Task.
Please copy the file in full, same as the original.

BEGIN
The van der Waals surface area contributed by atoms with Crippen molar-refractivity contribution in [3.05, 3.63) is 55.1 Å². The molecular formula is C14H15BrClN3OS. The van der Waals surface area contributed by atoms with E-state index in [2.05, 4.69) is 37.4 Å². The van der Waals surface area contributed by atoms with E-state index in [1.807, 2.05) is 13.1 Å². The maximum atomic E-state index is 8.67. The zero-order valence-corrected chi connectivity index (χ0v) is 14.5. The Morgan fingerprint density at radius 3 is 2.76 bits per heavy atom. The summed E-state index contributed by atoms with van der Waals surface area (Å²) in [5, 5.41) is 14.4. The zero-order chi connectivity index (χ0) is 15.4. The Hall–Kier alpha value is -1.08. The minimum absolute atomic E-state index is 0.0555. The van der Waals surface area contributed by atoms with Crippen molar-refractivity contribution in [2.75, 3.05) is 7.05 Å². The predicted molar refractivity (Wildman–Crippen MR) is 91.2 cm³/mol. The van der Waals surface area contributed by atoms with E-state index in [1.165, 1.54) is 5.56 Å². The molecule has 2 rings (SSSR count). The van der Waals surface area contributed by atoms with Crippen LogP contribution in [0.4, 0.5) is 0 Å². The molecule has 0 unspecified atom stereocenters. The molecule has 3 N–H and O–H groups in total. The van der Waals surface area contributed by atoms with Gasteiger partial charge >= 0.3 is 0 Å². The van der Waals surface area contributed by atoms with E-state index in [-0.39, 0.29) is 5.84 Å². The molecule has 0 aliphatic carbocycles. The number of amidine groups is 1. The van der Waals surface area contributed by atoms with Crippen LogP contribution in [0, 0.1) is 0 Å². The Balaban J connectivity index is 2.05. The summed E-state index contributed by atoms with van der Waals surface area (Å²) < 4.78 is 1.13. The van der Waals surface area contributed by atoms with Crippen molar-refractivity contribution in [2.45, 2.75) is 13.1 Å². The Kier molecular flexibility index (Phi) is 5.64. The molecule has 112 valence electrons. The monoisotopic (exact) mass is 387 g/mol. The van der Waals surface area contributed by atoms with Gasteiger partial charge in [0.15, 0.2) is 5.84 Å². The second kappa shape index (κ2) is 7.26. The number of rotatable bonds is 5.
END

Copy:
The van der Waals surface area contributed by atoms with Crippen molar-refractivity contribution in [3.05, 3.63) is 55.1 Å². The molecular formula is C14H15BrClN3OS. The van der Waals surface area contributed by atoms with E-state index in [2.05, 4.69) is 37.4 Å². The van der Waals surface area contributed by atoms with E-state index in [1.807, 2.05) is 13.1 Å². The maximum atomic E-state index is 8.67. The zero-order valence-corrected chi connectivity index (χ0v) is 14.5. The Morgan fingerprint density at radius 3 is 2.76 bits per heavy atom. The summed E-state index contributed by atoms with van der Waals surface area (Å²) in [5, 5.41) is 14.4. The zero-order chi connectivity index (χ0) is 15.4. The Hall–Kier alpha value is -1.08. The minimum absolute atomic E-state index is 0.0555. The van der Waals surface area contributed by atoms with Crippen molar-refractivity contribution in [2.75, 3.05) is 7.05 Å². The predicted molar refractivity (Wildman–Crippen MR) is 91.2 cm³/mol. The van der Waals surface area contributed by atoms with E-state index in [1.165, 1.54) is 5.56 Å². The molecule has 2 rings (SSSR count). The van der Waals surface area contributed by atoms with Crippen LogP contribution in [0.4, 0.5) is 0 Å². The molecule has 0 unspecified atom stereocenters. The molecule has 3 N–H and O–H groups in total. The van der Waals surface area contributed by atoms with Gasteiger partial charge >= 0.3 is 0 Å². The van der Waals surface area contributed by atoms with E-state index in [-0.39, 0.29) is 5.84 Å². The molecule has 0 aliphatic carbocycles. The number of amidine groups is 1. The van der Waals surface area contributed by atoms with Crippen LogP contribution in [0, 0.1) is 0 Å². The Balaban J connectivity index is 2.05. The summed E-state index contributed by atoms with van der Waals surface area (Å²) < 4.78 is 1.13. The van der Waals surface area contributed by atoms with Crippen molar-refractivity contribution in [2.45, 2.75) is 13.1 Å². The Kier molecular flexibility index (Phi) is 5.64. The molecule has 112 valence electrons. The monoisotopic (exact) mass is 387 g/mol. The van der Waals surface area contributed by atoms with Gasteiger partial charge in [0.15, 0.2) is 5.84 Å². The second kappa shape index (κ2) is 7.26. The number of rotatable bonds is 5.